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Kavanaugh’s Second Accuser Is Willing to Testify If There Is an FBI Probe, Her Attorney Says

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Deborah Ramirez, the second woman to publicly accuse Supreme Court Justice nominee Brett Kavanaugh of sexual misconduct, is willing to testify if the FBI investigates her allegation, her lawyer said Tuesday night.

Speaking with CNN’s Anderson Cooper, attorney John Clune said his client’s claim must be investigated, but not necessarily by Congress. A hearing for senators, he insisted, would not replace the need for a law enforcement inquiry into her claim that Kavanaugh exposed himself to her at a college party.

“This has to be investigated by meaningful law enforcement. This is not something that can be done by either the Senate or some hired gun prosecutor,” he said.

“This has to be done by the FBI who can investigate the matter with the threat of perjury. Our client would be willing to do that,” he added.

Asked whether Ramirez would testify without an FBI probe, Clune said he “wouldn’t recommend she do that, no.”

Prior to the interview, Clune accused the Senate Judiciary Committee of refusing to meet with his client and discuss her allegation.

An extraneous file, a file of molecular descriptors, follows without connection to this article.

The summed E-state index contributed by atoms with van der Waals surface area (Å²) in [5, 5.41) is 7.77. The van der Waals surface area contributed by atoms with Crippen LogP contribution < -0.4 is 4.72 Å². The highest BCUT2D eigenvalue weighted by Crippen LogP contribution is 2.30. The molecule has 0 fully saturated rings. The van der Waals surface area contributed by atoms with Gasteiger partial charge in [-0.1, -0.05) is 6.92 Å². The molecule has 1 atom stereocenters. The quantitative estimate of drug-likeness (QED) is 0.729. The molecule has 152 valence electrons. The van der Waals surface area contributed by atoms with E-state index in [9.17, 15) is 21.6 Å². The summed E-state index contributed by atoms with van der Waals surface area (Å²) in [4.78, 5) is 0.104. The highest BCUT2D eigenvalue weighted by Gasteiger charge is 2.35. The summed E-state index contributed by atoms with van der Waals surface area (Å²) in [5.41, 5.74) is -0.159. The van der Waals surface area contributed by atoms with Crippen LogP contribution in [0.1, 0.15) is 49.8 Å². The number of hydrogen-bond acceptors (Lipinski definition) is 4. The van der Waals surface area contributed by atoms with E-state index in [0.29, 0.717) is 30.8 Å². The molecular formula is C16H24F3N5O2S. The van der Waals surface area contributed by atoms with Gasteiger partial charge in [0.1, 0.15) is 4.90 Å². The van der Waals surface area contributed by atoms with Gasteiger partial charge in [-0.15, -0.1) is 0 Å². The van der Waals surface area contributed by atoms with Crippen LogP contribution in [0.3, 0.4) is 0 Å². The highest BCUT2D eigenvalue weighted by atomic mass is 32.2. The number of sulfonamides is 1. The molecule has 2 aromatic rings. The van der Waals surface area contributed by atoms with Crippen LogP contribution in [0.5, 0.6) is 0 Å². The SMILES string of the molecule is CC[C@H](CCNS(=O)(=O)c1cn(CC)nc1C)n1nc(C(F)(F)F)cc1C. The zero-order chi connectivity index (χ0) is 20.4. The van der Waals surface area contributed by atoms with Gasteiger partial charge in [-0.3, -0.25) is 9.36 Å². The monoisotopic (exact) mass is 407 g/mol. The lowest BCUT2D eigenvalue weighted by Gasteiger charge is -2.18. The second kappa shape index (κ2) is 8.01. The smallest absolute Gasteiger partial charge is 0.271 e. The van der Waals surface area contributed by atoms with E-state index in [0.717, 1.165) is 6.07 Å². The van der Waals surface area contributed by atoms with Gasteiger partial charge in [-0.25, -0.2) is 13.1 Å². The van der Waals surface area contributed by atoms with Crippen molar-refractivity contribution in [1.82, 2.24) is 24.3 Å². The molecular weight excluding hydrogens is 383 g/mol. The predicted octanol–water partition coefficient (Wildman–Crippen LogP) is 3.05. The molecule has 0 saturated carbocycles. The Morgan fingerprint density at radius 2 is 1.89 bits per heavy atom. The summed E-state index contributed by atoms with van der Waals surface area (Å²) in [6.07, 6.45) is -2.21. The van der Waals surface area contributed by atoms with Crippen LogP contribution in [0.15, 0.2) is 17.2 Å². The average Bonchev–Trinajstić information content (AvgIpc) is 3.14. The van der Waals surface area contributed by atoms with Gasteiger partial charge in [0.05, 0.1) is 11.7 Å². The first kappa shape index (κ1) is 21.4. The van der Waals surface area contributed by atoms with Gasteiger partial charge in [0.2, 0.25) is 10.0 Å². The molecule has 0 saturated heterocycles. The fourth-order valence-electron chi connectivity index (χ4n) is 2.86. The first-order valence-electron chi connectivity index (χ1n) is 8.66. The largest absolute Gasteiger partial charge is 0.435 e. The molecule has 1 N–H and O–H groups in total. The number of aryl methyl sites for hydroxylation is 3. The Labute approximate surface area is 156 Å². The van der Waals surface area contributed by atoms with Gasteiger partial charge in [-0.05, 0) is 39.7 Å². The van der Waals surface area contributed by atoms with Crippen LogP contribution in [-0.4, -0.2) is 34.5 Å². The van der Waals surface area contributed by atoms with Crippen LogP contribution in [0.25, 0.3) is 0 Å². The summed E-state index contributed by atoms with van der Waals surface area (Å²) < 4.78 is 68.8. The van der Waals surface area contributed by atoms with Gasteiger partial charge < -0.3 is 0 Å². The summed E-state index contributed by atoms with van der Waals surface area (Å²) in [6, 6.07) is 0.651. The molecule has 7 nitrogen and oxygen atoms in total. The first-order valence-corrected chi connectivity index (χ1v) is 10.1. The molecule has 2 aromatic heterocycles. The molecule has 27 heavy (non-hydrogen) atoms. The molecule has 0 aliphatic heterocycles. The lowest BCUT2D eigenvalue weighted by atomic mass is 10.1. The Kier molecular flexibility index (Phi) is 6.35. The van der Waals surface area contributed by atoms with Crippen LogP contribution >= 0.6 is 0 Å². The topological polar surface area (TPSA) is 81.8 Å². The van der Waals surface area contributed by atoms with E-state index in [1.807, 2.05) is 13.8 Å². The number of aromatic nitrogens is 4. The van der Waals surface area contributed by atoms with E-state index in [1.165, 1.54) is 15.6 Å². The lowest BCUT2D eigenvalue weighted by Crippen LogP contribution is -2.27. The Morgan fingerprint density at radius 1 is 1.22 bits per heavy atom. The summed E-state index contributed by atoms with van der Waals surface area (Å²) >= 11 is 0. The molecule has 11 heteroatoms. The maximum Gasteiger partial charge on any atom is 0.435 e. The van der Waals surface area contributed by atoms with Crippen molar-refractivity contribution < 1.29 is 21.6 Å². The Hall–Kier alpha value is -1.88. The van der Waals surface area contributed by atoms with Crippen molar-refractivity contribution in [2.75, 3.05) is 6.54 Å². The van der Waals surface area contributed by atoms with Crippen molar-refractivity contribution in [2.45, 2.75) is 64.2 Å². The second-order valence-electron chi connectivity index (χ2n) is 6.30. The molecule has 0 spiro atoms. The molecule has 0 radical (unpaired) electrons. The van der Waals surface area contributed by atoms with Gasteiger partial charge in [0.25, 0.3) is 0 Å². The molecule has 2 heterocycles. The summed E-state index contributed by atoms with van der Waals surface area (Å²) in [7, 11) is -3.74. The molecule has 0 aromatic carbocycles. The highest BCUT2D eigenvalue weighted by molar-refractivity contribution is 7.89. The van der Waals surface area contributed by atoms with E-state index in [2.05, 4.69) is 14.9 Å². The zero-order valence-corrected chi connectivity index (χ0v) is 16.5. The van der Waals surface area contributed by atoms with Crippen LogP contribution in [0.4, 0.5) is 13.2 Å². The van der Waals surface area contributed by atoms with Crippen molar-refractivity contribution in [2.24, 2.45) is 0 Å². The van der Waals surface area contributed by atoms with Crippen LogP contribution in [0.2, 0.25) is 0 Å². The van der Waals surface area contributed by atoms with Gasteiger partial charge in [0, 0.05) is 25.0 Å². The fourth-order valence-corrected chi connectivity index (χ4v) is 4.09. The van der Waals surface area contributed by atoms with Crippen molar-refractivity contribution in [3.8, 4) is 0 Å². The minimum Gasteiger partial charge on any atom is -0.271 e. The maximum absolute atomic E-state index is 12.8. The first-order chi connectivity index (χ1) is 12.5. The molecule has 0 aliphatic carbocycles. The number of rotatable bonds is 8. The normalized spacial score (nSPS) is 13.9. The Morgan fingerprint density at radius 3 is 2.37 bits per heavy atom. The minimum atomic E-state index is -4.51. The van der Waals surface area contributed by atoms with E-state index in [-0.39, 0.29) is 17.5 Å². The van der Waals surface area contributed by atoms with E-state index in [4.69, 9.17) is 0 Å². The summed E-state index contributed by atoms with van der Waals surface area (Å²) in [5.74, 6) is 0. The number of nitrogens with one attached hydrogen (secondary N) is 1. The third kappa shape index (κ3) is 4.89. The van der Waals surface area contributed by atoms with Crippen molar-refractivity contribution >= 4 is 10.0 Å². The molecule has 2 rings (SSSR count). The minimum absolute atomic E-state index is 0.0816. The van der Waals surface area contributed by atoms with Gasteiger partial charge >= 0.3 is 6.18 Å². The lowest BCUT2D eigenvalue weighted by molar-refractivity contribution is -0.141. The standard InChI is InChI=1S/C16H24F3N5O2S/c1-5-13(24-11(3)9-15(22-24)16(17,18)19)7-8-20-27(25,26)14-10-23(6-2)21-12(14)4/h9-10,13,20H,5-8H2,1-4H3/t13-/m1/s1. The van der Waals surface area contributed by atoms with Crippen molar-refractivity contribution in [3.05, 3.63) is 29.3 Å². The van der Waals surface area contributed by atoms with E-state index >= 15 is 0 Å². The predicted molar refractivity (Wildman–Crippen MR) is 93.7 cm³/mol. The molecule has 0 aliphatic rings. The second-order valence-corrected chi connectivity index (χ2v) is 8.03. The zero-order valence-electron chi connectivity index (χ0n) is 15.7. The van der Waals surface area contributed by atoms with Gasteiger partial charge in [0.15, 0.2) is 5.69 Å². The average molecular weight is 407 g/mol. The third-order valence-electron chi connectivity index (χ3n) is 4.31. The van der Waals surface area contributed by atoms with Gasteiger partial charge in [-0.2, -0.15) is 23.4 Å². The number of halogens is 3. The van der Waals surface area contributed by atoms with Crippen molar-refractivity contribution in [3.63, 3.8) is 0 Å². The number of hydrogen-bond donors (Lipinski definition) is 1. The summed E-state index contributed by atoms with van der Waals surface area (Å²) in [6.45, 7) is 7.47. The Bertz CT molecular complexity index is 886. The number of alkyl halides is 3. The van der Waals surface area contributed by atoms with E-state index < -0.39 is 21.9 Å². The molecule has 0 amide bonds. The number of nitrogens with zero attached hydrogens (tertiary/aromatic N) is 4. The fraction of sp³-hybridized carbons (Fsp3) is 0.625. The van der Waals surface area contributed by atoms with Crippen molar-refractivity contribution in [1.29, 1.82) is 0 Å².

Clune said on Twitter that Ramirez only came forward after being contacted by Ronan Farrow and carefully working through her memories to ensure her accuracy.

“We reached out to the Senate Judiciary Committee to schedule a call,” he wrote, but added they “have refused to meet all scheduled appointments.”

Senate Republicans announced they are planning to move forward with plans to confirm Kavanaugh after Thursday’s Senate Judiciary Committee hearing where he and his first accuser, Christine Blasey Ford, will testify.

Ford says that in the 1980s, Kavanaugh sexually assaulted her in a bedroom during a party. Kavanaugh has denied both Ford and Ramirez’s allegations. The Judiciary Committee has scheduled a vote on Kavanaugh’s confirmation for Friday morning.

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Write to Gina Martinez at gina.martinez@time.com